They’ve created the kind of characters you wonder about after the show is over. Exactly the kind of work a play like this should do.
Want more? Valley Center Stage holds a reading series of lesser-done plays every two months. I slipped in for January’s reading of Looking for Normal by Jane Anderson, which centers on an older character’s gender transition. The play was thoughtfully approached, well-acted by a large cast, and well-directed by Walbeck-Forrest (who played “Letter Writer #2” here).
‘Tiny Beautiful Things’ runs through 3/5 at Valley Center Stage in North Bend. Tickets $23, here. Pay-what-you-choose tickets available for Thursday’s show. Readings series tickets are also PWYC.
Freestyle Love Supreme (touring) @ Seattle Rep
A couple minutes into the much-hyped early brainchild of Lin Manuel-Miranda, I had a concerning realization. Oh no. This is going to be like a rap battle crafted for retirees.
That’s more or less how it started off, trading tame improvised rhymes built around audience suggestions of random words like “slalom,” which kept getting brought back throughout the show.
Turns out, that first act was just the light warm-up. Freestyle Love Supreme is like a variety show built on beatbox (laid down by Chris Sullivan as Shockwave and Kaila Mullady as Kaiser Rözé) and verses created on the fly by its core trio of vocalists: Anthony Veneziale as Two-Touch (a show founder, who also serves as the host), Jay C. Ellis as Jellis J, and Aneesa Folds as Young Nees (who also sings hooks with a tremendous voice). Rich Midway (Richard Baskin Jr.) and Not Draggin (James Rushin) provide the machine-made beats for the others to build on. And they’re joined in parts by other vocalists, in this case rapper Jelly Donut (Andrew Bancroft) and guest singer Hummingbird (Morgan Reilly).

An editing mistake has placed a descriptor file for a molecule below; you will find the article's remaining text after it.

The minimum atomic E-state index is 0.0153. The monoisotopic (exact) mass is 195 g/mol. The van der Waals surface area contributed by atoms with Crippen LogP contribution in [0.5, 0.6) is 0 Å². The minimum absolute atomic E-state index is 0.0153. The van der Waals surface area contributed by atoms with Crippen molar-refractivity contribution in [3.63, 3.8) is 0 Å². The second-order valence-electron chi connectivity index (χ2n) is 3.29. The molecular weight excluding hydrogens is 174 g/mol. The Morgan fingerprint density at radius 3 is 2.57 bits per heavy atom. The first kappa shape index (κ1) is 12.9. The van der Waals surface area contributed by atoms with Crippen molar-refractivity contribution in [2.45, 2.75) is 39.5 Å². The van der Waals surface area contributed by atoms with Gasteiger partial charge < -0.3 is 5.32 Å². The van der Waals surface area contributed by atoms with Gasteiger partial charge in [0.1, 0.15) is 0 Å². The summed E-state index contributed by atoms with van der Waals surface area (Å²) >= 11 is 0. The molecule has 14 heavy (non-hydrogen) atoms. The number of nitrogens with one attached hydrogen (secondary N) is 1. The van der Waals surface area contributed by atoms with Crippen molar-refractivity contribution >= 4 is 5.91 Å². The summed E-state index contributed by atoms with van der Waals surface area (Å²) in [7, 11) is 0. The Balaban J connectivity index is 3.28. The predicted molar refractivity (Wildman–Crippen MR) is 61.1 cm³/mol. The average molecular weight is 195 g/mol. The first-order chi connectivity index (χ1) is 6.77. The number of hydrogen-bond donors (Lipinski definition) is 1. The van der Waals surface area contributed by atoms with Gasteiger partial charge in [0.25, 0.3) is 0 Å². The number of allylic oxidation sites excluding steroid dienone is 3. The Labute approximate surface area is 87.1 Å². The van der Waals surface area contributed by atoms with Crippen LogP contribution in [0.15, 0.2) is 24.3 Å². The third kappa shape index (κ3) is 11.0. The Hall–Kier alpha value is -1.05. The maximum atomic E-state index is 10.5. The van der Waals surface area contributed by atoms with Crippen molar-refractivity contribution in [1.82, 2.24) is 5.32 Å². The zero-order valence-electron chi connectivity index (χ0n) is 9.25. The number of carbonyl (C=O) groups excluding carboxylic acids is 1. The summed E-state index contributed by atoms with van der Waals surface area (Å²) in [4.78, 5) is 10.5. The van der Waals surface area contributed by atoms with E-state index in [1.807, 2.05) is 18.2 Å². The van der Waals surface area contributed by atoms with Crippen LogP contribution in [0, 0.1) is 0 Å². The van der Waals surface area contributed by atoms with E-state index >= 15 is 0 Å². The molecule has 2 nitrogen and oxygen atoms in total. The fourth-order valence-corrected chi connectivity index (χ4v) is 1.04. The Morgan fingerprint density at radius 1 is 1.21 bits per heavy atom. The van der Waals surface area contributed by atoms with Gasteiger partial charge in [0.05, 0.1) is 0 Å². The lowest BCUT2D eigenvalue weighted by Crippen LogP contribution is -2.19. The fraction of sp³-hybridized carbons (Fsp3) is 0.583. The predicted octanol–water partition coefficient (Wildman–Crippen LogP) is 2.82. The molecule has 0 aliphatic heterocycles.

The “love” bit comes through with the audience interaction. Two-Touch has an easy rapport with the audience, creating a vibe in which there are no stupid answers; and while the goal isn’t to solicit stupid answers, it does create a level of comfort in which the audience is game to participate. Not always an easy feat here in the freeze.
But this is Seattle, and whatever the mix driving it — the MC’s asks, the audience’s suggestions and energy, or the performers’ moods — their opening-night show here had a whole lot of thuds. One segment asking for things audience members don’t like — we ended up on income taxes, being chased by crows, and 6th-grade girl drama (the latter of which Young Nees’s flow turned into my highlight of the night) — kind of set the tone for the show. A way-too-long sequence involving an audience member’s story of a near-abduction and a parent/teacher relationship was just … not right. A closing sequence in which an affable audience member named George was invited to come on down became a vocalized performance of his day; their portrayal of cats was probably the most interesting part.